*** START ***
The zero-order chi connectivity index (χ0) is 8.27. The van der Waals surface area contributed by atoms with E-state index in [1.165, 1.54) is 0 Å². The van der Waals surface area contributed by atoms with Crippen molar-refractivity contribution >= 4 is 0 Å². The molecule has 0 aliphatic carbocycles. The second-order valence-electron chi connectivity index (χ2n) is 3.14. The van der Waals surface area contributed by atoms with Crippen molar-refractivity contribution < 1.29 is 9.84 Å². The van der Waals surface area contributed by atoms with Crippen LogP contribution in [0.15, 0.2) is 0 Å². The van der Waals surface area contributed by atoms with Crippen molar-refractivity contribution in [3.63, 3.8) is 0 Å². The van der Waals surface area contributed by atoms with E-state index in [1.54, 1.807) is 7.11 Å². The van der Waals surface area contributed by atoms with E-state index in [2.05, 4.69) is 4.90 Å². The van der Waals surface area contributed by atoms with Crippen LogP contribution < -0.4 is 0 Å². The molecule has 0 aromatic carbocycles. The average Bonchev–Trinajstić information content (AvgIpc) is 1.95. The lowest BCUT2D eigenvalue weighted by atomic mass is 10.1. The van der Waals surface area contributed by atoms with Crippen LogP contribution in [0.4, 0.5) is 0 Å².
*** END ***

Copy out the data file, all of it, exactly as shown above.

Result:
The zero-order chi connectivity index (χ0) is 8.27. The van der Waals surface area contributed by atoms with E-state index in [1.165, 1.54) is 0 Å². The van der Waals surface area contributed by atoms with Crippen molar-refractivity contribution >= 4 is 0 Å². The molecule has 0 aliphatic carbocycles. The second-order valence-electron chi connectivity index (χ2n) is 3.14. The van der Waals surface area contributed by atoms with Crippen molar-refractivity contribution < 1.29 is 9.84 Å². The van der Waals surface area contributed by atoms with Crippen LogP contribution in [0.15, 0.2) is 0 Å². The van der Waals surface area contributed by atoms with Crippen molar-refractivity contribution in [3.63, 3.8) is 0 Å². The van der Waals surface area contributed by atoms with E-state index in [1.54, 1.807) is 7.11 Å². The van der Waals surface area contributed by atoms with E-state index in [2.05, 4.69) is 4.90 Å². The van der Waals surface area contributed by atoms with Crippen LogP contribution < -0.4 is 0 Å². The molecule has 0 aromatic carbocycles. The average Bonchev–Trinajstić information content (AvgIpc) is 1.95. The lowest BCUT2D eigenvalue weighted by atomic mass is 10.1. The van der Waals surface area contributed by atoms with Crippen LogP contribution in [0.4, 0.5) is 0 Å².